Our Kind of Place: Rod and Gun Club

Matthew Hranek
by Geoffrey Norman - Florida - December 2012/January 2013

This Florida outpost is a true original

Near the end of a long and fairly fruitless day at 
the mouth of Lostmans River, I hooked a redfish, surprising me as much as him. I played the fish and brought it into the boat and was about to free the hook when my guide said, “You ought to keep that fish. They’ll cook it for you at the Rod and Gun. Best supper you’ll get in this town.”

“Really?”

“They been doing it for years.”

My guide was a man named “Peg” Brown. He was supposed to have been the most successful poacher (since retired) of alligators in the Everglades. You knew, after watching him thread the unmarked channels through nameless mangrove islands, that he was an able man.

So I followed his advice on the Rod and Gun.

That was more than twenty-five years ago, and it’s still good advice.
To find the Rod and Gun Club in Everglades City, go down the west coast of Florida, past Naples and Marco Island—apotheosis of the New Florida—until you can’t go any farther. Then, you’re there.

The Club is the jewel of Everglades City, which—along with sister settlement Chokoloskee—is the last outpost of civilization (more or less) before the land turns into a maze of mangrove islands only a handful of which consist of any hard ground at all.

The towns have gotten by, over the years, on commercial fishing and crabbing, a certain amount of smuggling (whiskey during Prohibition and drugs more recently), and tourism that amounts, mostly, to angling. One travels to Everglades City not to visit galleries and shop but to fish for tarpon and snook. And to do it in some of the most forbiddingly beautiful surroundings left in America.

The Rod and Gun, then, is a sort of bastion of elegance at the edge of a watery badlands. It was built in the 1920s and breathes that era’s sense of grandeur. The lobby of the main building is paneled in cypress, cut locally and thoroughly, since trees seemed like an inexhaustible resource back then. The walls are colored like old wine, with tarpon mounts hung in strategic places. There is a billiard room just off the lobby.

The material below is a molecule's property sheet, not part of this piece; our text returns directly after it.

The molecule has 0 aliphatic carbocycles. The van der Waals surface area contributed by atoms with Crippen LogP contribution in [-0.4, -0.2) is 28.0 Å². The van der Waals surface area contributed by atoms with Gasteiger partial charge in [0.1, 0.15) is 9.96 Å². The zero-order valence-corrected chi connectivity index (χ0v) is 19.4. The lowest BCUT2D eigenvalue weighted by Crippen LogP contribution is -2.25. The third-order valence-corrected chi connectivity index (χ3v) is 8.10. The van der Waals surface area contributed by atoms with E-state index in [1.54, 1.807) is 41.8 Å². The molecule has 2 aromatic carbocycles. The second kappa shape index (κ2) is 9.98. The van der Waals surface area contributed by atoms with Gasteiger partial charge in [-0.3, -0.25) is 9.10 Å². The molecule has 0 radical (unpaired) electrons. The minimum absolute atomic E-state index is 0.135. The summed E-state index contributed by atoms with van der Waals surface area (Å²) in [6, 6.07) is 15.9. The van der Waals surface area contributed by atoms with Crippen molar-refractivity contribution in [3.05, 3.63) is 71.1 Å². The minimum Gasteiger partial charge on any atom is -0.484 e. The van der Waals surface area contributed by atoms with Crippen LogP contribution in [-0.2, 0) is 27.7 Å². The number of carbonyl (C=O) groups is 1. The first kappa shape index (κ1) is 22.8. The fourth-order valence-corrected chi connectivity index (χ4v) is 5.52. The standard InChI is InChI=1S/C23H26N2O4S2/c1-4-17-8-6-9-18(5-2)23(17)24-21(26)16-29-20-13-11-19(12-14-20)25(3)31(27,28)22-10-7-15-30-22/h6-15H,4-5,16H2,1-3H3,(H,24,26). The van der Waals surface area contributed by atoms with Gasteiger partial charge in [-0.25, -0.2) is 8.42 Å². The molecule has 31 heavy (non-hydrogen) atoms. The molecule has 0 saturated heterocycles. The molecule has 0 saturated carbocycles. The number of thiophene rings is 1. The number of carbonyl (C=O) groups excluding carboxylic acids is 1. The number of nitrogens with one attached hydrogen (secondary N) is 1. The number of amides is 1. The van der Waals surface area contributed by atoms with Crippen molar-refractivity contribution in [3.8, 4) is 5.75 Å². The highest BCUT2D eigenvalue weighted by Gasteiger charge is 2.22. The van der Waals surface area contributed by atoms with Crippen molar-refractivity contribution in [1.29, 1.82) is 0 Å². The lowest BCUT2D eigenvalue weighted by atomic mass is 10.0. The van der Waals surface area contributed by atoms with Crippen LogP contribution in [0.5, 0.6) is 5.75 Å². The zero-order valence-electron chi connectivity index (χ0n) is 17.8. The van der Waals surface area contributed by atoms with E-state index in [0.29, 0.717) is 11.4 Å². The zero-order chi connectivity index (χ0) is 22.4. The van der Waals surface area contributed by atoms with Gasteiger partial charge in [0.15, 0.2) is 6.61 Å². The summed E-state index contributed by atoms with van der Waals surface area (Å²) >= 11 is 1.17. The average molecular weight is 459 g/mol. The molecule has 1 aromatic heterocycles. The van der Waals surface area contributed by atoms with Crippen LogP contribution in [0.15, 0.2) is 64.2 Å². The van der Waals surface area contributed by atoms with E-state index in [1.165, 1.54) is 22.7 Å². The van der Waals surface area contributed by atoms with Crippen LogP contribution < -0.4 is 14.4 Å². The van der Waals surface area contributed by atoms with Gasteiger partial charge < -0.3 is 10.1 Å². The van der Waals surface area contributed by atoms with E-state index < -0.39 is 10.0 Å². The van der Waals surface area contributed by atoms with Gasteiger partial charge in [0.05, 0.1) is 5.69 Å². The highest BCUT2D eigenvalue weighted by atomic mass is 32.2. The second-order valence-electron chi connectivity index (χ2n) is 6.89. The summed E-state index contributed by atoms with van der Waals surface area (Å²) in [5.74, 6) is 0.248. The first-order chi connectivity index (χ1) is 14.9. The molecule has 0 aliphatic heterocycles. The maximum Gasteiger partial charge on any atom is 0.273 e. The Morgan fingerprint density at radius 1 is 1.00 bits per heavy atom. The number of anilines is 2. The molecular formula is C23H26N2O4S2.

This part of the operation is certainly worth a visit, ambience like this being hard to find. But the real point of the Rod and Gun is the dining room and attached porch, which face the Barron River. This space is as bright and airy as the lobby is dark and close. The view of the river and the mangroves on the opposite bank and the boats that occasionally pass establishes an undeniable mood, and you think, “I believe I’ll drink some strong rum before dinner.”

That, anyway, has always been my thought when I’ve eaten here, including that first time, when my redfish was served nicely blackened with an order of those small red, local potatoes. Key lime pie for dessert.

I was alone, so I imagined myself in conversation with some of the famous people who had visited here. Everyone from Al Capone to Mick Jagger and including Presidents Roosevelt, Truman, Eisenhower, Hoover, and Nixon.

Since then, I have returned at every opportunity. The last was with friends from New York who make a large fuss over food and restaurants. We ordered stone crabs and some kind of dry white wine. It was evening, and we watched the flights of ibis and other birds in low formations over the green wall of mangroves and the tannin-stained surface of the river that showed gold in the sunset.

The crab claws were excellent and so was the wine. But my friends had something else in mind when one of them said, “Well, there’s certainly nothing like this in Manhattan…or, I suppose, anywhere else in the world.”

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